Waitrose Commits to Fishermen Safety Through Responsible Fishing Scheme

29 January 2016, at 12:00am

UK - Waitrose has further cemented its commitment to responsibly sourced seafood with the announcement that British fishing vessels supplying its seafood will need to be part of a scheme that certifies best practice on fishing vessels by 2017.

The Responsible Fishing Scheme (RFS) is the only programme certifying crew welfare as well as responsible catching practices on vessels. First launched in 2006 by Seafish, it has been revised to include health and safety of crew on board, following slavery issues that have been reported internationally.

Waitrose made the announcement today at the official launch of RFS in London. The retailer has identified RFS as a key component for Waitrose to demonstrate its commitment to social responsibility within its supply chains.

Jeremy Langley, Aquaculture and Fisheries Manager at Waitrose, commented: “We’re proud to add Responsible Fishing Scheme certification to our requirements for the boats that provide our UK landed fish. The issue of human rights abuses in any supply chain is of the utmost concern to our business and one that we believe is a pre-competitive issue that needs to be tackled head on by the industry.

“It is a credit to the UK fleet that they have been so willing to adopt this important safeguard and we are glad to be joining the list of public supporters of the RFS. We look forward to the international roll out of the scheme over the next two years.”

The announcement from Waitrose follows increasing interest from the UK seafood supply chain ranging from processors to major retailers and food service suppliers who are incorporating RFS as a condition of supply in to their sourcing policies including Young’s, Morrisons and M&J Seafoods.

The enactment of the Transparency in Supply Chains provision as part of the Modern Slavery Act 2015 means certain organisations are now required to produce statements on the steps they have taken to ensure there is no modern slavery in their own business or supply chains.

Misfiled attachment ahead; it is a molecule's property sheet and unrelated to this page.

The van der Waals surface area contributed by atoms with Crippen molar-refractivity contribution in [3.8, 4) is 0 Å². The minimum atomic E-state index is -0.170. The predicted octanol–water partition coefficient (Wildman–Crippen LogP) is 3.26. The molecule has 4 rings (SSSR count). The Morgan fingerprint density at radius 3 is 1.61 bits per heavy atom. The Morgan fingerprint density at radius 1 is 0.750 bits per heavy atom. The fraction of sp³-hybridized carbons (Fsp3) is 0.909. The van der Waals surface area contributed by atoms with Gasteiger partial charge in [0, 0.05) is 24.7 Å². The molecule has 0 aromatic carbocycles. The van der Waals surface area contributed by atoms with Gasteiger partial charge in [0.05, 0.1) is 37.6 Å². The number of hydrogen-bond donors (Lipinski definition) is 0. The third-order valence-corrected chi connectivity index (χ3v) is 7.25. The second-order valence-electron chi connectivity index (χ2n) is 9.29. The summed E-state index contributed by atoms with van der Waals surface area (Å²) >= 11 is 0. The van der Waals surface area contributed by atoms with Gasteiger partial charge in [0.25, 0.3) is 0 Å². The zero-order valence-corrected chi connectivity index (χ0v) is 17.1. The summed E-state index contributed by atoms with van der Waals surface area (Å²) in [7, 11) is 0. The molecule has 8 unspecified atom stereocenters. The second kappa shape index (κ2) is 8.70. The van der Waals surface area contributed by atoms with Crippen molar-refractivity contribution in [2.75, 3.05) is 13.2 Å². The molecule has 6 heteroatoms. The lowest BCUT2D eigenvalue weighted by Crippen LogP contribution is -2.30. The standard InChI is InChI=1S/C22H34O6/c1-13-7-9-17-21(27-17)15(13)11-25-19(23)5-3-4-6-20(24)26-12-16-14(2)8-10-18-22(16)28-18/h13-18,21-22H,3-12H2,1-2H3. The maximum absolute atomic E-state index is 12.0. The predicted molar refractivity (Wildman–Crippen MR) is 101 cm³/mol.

Marine Environment Minister, George Eustice, said: “Responsible fishing is essential not only to prevent damage to our marine environment, but also to protect the lives of those who work on our seas. It is great to see retailers working with UK fishermen to ensure best practice on board fishing vessels through initiatives like the Responsible Fishing Scheme, which will protect our oceans for future generations.”

RFS was one of the first initiatives enabling fishing vessel owners and the supply chain to demonstrate their compliance with industry best practice on board fishing vessels and commitment to responsibly sourced seafood.

Now the revised scheme, which has been re-developed in accordance with the requirements of internationally recognised standard ISO17065 and is in application for ISO accreditation, promises to deliver an enhanced credibility for all of those who sign up. Initially focused on vessels supplying the UK market, the scheme will be rolled out internationally over the next two years.

Tom Pickerell, Technical Director at Seafish, said: “Today’s announcement from Waitrose is a huge boost for RFS and it further marks the intent of the UK seafood industry to be recognised worldwide for its commitment to social and welfare issues.

“There is a collective call for seafood stocks to be ethically produced and as a result we are working with fishermen at the heart of the UK supply chain to meet an industry gold-standard which is globally applicable.”

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